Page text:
Stargazing before telescopes occurred in tombs 6000 years ago
Stargazing before telescopes – looking up at the sky and studying our Universe – occurred 6000 years ago in prehistoric tombs, say scientists at the National Astronomy Meeting 2016, held at the University of Nottingham: 27th June – 1st July.
A team of astronomers is investigating what could be described as the first astronomical observing tool used by humans we know of. They suggest that the ancient, long, narrow passages made of stone, part of the ‘megalithic’ tombs, may have enhanced what people thousands of years ago could see in the sky at night – an effect that was most likely interpreted as the ancestors granting special power to those being initiated.
The megalithic cluster of Carregal do Sal, Portugal. In these stone passages the person being initiated could probably see faint stars during twilight that were not visible from above ground. (Image: Nottingham Trent University)
From stone passageways fainter stars become visible
The scientists plan to investigate how a simple aperture, such as an opening or doorway, affects the observation of marginally fainter stars.
Their study focuses specifically on passage graves, which are a kind of *megalithic tomb consisting of a chamber of large interlocking stones and a long narrow entrance. Stargazing before telescopes occurred in these ancient passage graves.
* Megalithic is the adjective of ‘megalith’, a large stone that forms a prehistoric monument, or part of one.
Archeologists and anthropologists believe that these spaces were sacred – they believe the sites were probably used for rites of passage. They are thought to be a place where the initiate would spend the whole night within the tomb, with no natural light except from that shining down the narrow entrance lined with the remains of the community’s ancestors.
6,000 years before telescopes were invented
These tombs may therefore have been the first astronomical tools we know of that supported the watching of the skies, several thousand years before the arrival of the telescope, which historians say was invented by German-Dutch lensmaker Hans Lippershey in 1608.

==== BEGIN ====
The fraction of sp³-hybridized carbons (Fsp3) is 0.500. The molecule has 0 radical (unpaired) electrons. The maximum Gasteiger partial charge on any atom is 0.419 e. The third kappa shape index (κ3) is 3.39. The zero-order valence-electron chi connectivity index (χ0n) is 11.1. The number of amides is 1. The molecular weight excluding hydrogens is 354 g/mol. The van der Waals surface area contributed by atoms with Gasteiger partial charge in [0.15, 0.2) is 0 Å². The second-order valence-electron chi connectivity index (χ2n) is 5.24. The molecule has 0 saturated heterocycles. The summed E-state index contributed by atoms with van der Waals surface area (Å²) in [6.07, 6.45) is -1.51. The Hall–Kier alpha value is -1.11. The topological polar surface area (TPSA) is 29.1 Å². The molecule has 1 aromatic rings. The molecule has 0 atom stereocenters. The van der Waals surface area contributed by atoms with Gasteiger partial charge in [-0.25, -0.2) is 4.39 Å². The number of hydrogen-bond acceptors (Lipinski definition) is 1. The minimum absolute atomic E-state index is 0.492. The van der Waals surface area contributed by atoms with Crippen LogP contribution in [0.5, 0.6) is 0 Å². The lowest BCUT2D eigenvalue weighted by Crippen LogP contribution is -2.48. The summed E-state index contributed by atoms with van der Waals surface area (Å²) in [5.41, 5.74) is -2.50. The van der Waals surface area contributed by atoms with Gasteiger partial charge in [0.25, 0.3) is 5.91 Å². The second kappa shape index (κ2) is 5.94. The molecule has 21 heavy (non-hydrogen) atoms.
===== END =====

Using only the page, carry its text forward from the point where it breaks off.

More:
Some faint stars would not have been visible to people above ground during twilight, but observable for the initiates standing in the underground tomb passageways.
Project leader, Kieran Simcox, who studies physics and astrophysics at Nottingham Trent University, said:
“It is quite a surprise that no one has thoroughly investigated how for example the colour of the night sky impacts on what can be seen with the naked eye.”
The project targets how our eyes can see stars – given the sky’s brightness and colour – without the aid of a telescopic device. Team members aim to apply these ideas to the case of passage graves, such as the ones in Seven-Stone Antas in Central Portugal, believed to be more than 6,000 years old.
Dr. Fabio Silva, who teaches Skyscapes, Cosmology and Archaeology at the University of Wales Trinity Saint David, says regarding the tombs:
“The orientations of the tombs may be in alignment with Aldebaran, the brightest star in the constellation of Taurus. To accurately time the first appearance of this star in the season, it is vital to be able to detect stars during twilight.”
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Tombs perceived as sources of secret knowledge
The first sighting in the year of a star after it disappeared from the night sky for a long time may have been used as a seasonal marker, and could have indicated the beginning of a migration to summer grazing grounds, for example.
This kind of insight could have been seen as secret knowledge, a type of prediction one could only obtain after spending a night in contact with the ancestors deep within a passage grave, given that the star may not have been visible from outside.
Given the small entrance passages of the tombs, it may have been the result of the ability of the human eye to spot stars in such twilight conditions, the scientists suggest.
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